HomeNewsBriefDominican Money Laundering Ring Moved Up to $70 Million per Year
BRIEF

Dominican Money Laundering Ring Moved Up to $70 Million per Year

CARIBBEAN / 17 DEC 2012 BY ELYSSA PACHICO EN

Authorities in the Dominican Republic reported arresting 26 people and seizing millions of dollars worth of assets linked to an international money laundering ring that moved millions of dollars between the Caribbean nation and Central and South America.

The detainees included citizens from the Dominican Republic, Colombia, and Venezuela, although eight have reportedly been released since the arrest was first announced on December 13. 

The operation also saw the seizure of 15 kilos of cocaine, 20 luxury vehicles, over $1 million in cash, and several homes and apartments, according to Santo Domingo newspaper Hoy. The total value of the seized assets is thought to be a over a billion Dominican pesos, or around $25 million. 

In a press conference, national intelligence agency the DNI said the money laundering ring operated for nearly five years, and would move on average between $2.5 million to $12.5 million per month, amounting to over $70 million per year. 

The organization would move cash back and forth between the Dominican Republic and Colombia, Venezuela, and Panama, using suitcases with false bottoms. Smugglers would wrap the cash in carbon paper to prevent detection from airport x-ray machines. The smugglers also reportedly used tourist visas in order to travel. 

InSight Crime Analysis

The break-up of the money laundering ring follows the recent dismantling of a drug trafficking operation that moved cocaine between Colombia and the Dominican Republic. Such incidents call attention to the country's increased status as a hub for the international drug trade. 

And as newspaper El Nacional points out in an editorial, the successful money laundering bust was apparently carried out without any assistance from the anti-narcotics agency, the DNCD (although the DNCD later said that they were aware of the investigation for five months prior to the arrests). Neither did the operation involve the police, airport personnel, or the agency in charge of port security, known as the CESEP. As the newspaper points out, this raises questions about whether these agencies were complicit in allowing such a massive money laundering operation apparently operate unhindered for years.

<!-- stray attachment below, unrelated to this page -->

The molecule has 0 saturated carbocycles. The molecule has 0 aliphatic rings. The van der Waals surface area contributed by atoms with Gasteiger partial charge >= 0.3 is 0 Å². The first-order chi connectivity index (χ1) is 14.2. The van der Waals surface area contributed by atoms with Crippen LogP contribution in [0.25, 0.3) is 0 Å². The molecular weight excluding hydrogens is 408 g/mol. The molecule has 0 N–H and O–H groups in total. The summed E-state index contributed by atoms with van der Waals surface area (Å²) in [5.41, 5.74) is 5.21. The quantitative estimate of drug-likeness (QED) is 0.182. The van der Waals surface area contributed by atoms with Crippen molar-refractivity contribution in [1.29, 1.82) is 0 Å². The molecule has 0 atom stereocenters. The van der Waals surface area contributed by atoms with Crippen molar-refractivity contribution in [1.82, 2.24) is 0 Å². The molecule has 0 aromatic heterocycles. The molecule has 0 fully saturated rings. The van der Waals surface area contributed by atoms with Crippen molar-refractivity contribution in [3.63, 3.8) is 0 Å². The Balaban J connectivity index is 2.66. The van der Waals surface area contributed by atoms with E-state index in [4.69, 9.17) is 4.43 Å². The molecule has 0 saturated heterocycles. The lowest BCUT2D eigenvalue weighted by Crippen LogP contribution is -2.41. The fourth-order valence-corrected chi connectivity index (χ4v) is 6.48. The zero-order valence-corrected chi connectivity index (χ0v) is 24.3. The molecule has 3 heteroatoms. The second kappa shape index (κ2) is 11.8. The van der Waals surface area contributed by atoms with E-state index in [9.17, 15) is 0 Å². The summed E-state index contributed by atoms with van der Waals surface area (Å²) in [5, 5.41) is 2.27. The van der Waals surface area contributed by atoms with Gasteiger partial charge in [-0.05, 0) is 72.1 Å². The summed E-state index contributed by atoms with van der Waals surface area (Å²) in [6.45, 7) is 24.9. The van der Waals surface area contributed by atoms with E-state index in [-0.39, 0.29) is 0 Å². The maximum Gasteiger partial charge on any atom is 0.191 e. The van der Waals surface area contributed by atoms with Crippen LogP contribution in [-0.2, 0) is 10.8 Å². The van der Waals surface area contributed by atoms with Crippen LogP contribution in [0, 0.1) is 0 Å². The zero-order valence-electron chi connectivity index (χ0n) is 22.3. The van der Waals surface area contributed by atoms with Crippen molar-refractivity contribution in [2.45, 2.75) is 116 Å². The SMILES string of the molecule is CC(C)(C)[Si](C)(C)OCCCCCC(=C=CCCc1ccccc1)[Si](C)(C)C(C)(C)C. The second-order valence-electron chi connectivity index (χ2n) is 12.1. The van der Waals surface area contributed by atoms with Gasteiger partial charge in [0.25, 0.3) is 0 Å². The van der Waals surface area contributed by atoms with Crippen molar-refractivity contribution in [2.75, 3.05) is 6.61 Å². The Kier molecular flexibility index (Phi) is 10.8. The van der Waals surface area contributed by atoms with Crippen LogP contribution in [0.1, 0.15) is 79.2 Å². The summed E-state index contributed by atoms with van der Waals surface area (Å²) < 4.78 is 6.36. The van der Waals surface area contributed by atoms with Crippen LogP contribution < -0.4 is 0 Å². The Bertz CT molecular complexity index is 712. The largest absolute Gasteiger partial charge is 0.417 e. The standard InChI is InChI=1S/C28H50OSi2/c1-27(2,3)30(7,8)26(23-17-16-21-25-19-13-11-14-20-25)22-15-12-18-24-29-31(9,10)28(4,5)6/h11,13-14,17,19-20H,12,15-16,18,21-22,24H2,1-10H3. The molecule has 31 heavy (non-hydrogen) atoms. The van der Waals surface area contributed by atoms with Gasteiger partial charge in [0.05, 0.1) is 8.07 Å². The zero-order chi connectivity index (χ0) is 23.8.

The Dominican Republic has struggled to purge its security forces of corrupt elements, dismissing over 500 military and police personnel with ties to the drug trade since 2007.

share icon icon icon

Was this content helpful?

We want to sustain Latin America’s largest organized crime database, but in order to do so, we need resources.

DONATE

What are your thoughts? Click here to send InSight Crime your comments.

We encourage readers to copy and distribute our work for non-commercial purposes, with attribution to InSight Crime in the byline and links to the original at both the top and bottom of the article. Check the Creative Commons website for more details of how to share our work, and please send us an email if you use an article.

Was this content helpful?

We want to sustain Latin America’s largest organized crime database, but in order to do so, we need resources.

DONATE

Related Content

ELITES AND CRIME / 30 SEP 2021

Evidence and accusations are piling up against Mexico's former top security official Genaro García Luna, as US prosecutors proffer new…

CACHIROS / 8 OCT 2015

In early June, four months before the US released an indictment against Jaime Rosenthal and three others, InSight Crime sat…

CARIBBEAN / 10 APR 2014

A former military commander in Guyana has sounded the alarm that the country is in danger of becoming a "narco-state,"…

About InSight Crime

THE ORGANIZATION

InSight Crime Tackles Illegal Fishing

15 OCT 2021

In October, InSight Crime and American University’s Center for Latin American and Latino Studies (CLALS) began a year-long project on illegal, unreported, unregulated (IUU) fishing in…

THE ORGANIZATION

InSight Crime Featured in Handbook for Reporting on Organized Crime

8 OCT 2021

In late September, the Global Investigative Journalism Network (GIJN) published an excerpt of its forthcoming guide on reporting organized crime in Indonesia.

THE ORGANIZATION

Probing Organized Crime in Haiti

1 OCT 2021

InSight Crime has made it a priority to investigate organized crime in Haiti, where an impotent state is reeling after the July assassination of President Jovenel Moïse, coupled with an…

THE ORGANIZATION

Emergency First Aid in Hostile Environments

24 SEP 2021

At InSight Crime's annual treat, we ramped up hostile environment and emergency first aid training for our 40-member staff, many of whom conduct on-the-ground investigations in dangerous corners of the region.

THE ORGANIZATION

Series on Environmental Crime in the Amazon Generates Headlines

17 SEP 2021

InSight Crime and the Igarapé Institute have been delighted at the response to our joint investigation into environmental crimes in the Colombian Amazon. Coverage of our chapters dedicated to illegal mining…